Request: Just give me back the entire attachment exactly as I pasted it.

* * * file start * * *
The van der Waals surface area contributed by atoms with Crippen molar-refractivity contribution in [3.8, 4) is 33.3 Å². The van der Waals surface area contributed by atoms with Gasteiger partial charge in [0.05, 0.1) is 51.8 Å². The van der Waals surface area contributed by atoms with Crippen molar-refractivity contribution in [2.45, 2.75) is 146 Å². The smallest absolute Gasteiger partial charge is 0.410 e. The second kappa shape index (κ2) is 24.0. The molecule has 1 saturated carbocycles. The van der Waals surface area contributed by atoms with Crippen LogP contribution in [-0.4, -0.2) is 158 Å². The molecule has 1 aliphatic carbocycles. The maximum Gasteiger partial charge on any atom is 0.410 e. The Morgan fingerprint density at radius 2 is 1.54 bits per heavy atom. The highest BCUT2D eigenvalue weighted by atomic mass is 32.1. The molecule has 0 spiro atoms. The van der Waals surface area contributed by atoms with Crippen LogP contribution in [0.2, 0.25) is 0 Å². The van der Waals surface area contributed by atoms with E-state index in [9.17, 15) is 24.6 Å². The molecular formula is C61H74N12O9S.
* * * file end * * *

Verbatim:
The van der Waals surface area contributed by atoms with Crippen molar-refractivity contribution in [3.8, 4) is 33.3 Å². The van der Waals surface area contributed by atoms with Gasteiger partial charge in [0.05, 0.1) is 51.8 Å². The van der Waals surface area contributed by atoms with Crippen molar-refractivity contribution in [2.45, 2.75) is 146 Å². The smallest absolute Gasteiger partial charge is 0.410 e. The second kappa shape index (κ2) is 24.0. The molecule has 1 saturated carbocycles. The van der Waals surface area contributed by atoms with Crippen LogP contribution in [-0.4, -0.2) is 158 Å². The molecule has 1 aliphatic carbocycles. The maximum Gasteiger partial charge on any atom is 0.410 e. The Morgan fingerprint density at radius 2 is 1.54 bits per heavy atom. The highest BCUT2D eigenvalue weighted by atomic mass is 32.1. The molecule has 0 spiro atoms. The van der Waals surface area contributed by atoms with Crippen LogP contribution in [0.2, 0.25) is 0 Å². The van der Waals surface area contributed by atoms with E-state index in [9.17, 15) is 24.6 Å². The molecular formula is C61H74N12O9S.